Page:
New Army special ops leader holds Hawaii dear to his heart
The Honolulu Star-Advertiser
HONOLULU — The Army two-star general who this summer will assume command of all special operations forces from the Middle East to Pakistan still likes to call Honolulu home.
Maj. Gen. Michael Nagata, 55, was born in Alexandria, Va., but told the Star-Advertiser his roots are in Pearl City, where his parents, William and Frances Nagata, were born.
"My extended family still lives there," said Nagata in a phone interview from his office at the Pentagon.
Nagata attended Pearl City Elementary School until his father, an Army colonel, was transferred to another post.
Although he left at age 7, Nagata said he still has fond memories of setting off fireworks on New Year's Eve, "hot malasadas and Huli Huli Chicken and Ewa Beach — all childhood memories."
Two uncles served with the 442nd Regimental Combat Team, the famed all-nisei Army unit, in World War II.
Nagata, who was promoted to major general in January 2012, is currently deputy director for special operations on the Joint Staff at the Pentagon.
As commander of Special Operations Command Central, Nagata will operate out of MacDill Air Force Base, Fla., home to the headquarters of the Central Command and U.S. Special Operations Command. The Central Command is responsible for U.S. military operations in or around 20 countries, including Iraq, Iran and Afghanistan.
In a Foreign Policy magazine article in January, retired Lt. Gen. Frank Kearney, who held the post Nagata is about to step into, called Nagata an "unassuming and affable leader with a lethal intellect" whose in-depth experience and connections make him a "perfect choice" for the job.
"Operating from the shadows in support of the fight against al-Qaida and affiliates' senior leaders, Gen. Nagata has developed inter-agency, country, team and U.S. embassy relationships throughout CENTCOM and the Horn of Africa," Kearney said.
Nagata views his next assignment as "a huge honor," adding, "I am very lucky to be selected."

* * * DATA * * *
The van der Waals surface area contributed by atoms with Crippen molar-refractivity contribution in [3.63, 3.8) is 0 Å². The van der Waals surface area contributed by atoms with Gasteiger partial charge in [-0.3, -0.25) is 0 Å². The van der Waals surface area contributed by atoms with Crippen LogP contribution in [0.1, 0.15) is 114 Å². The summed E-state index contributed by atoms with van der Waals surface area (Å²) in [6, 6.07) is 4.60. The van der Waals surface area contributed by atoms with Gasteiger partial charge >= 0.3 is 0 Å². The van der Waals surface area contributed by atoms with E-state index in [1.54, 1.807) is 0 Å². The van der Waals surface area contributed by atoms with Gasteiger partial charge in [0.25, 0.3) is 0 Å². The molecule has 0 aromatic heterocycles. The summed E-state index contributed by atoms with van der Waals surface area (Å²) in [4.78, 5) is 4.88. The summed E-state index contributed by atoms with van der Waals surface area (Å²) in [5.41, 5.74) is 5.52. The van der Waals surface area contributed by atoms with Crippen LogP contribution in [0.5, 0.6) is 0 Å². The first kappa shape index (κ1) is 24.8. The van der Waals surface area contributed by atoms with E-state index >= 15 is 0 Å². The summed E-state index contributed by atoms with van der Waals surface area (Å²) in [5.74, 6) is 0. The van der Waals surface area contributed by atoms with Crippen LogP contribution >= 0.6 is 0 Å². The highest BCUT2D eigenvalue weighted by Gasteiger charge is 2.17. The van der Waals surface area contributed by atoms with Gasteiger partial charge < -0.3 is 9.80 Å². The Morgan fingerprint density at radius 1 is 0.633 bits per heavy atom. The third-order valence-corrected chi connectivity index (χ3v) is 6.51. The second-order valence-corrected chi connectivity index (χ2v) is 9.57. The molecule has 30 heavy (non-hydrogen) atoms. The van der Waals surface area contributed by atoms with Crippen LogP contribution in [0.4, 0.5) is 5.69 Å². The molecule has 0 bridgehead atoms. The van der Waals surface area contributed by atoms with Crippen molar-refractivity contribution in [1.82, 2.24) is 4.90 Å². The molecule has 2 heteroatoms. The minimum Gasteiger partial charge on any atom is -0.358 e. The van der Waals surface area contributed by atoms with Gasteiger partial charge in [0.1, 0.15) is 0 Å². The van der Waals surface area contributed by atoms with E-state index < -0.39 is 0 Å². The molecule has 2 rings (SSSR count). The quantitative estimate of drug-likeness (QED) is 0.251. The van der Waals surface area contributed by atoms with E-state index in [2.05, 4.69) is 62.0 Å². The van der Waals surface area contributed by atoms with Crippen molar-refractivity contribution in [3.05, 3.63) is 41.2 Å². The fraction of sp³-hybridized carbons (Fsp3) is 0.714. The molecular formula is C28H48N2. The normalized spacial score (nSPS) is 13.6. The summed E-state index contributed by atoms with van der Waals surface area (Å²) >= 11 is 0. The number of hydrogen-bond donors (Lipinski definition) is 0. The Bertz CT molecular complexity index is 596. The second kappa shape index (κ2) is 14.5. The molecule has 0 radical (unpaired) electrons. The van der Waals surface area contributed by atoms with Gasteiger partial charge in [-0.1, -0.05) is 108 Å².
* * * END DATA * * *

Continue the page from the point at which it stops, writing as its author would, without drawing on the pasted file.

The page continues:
Nagata is one of a few Japanese-Americans currently filling senior assignments in the service.
Lt. Gen. James Huggins, Army deputy chief of staff; Lt. Gen. John F. Campbell, who has been selected as the next head of Forces Command; and Lt. Gen. Thomas P. Bostick, commanding general of Army Corps of Engineers, all have Japanese parents. Huggins has island ties, having graduated from Leilehua High School.
Vice Adm. Harry Harris, a 1978 Naval Academy graduate and a combat aviator, was born in Japan and is now assistant to the chairman of the Joint Chiefs of Staff.
Kauai-born Gen. Eric "Ric" Shinseki, now retired from the Army, served as chief of staff from 1999 to 2003 and is now secretary of Veterans Affairs.
Nagata said he doesn't see himself as a role model.
"It may be that I am seen that way by other people," he said. "I don't see myself that way. I just see myself as an officer of the U.S. military with a job to do, people to lead and problems to solve. I don't really consider myself any different than any of my colleagues."
Nagata estimates that at least half of his three decades in uniform has been on assignments in Asia and the Pacific, including South Korea, Thailand and the Philippines.
Nagata was commissioned as an infantry officer in 1982 after graduating from Georgia State University. He spent his first assignment as a weapons platoon officer with the 2nd Infantry Division in South Korea before joining the Special Forces in 1984.
As commander of 1st Battalion, 1st Special Warfare Training Group, at Fort Bragg, N.C., in 1999, he was responsible for the Special Forces Qualification Course. From 2000 to 2002 he served as a squadron commander in a Special Mission Unit.
After graduating from the National War College, he served in the Office of the Undersecretary of Defense for Intelligence until 2005. He then assumed command of a special mission unit, and served there until 2008.
In 2009 Nagata served within the Intelligence Community as a deputy director for counterterrorism. From 2009 to 2011 he deployed to Islamabad, Pakistan, where he served as the deputy chief of the Office of the Defense Representative to Pakistan.
He and his wife, Barbara, have five children.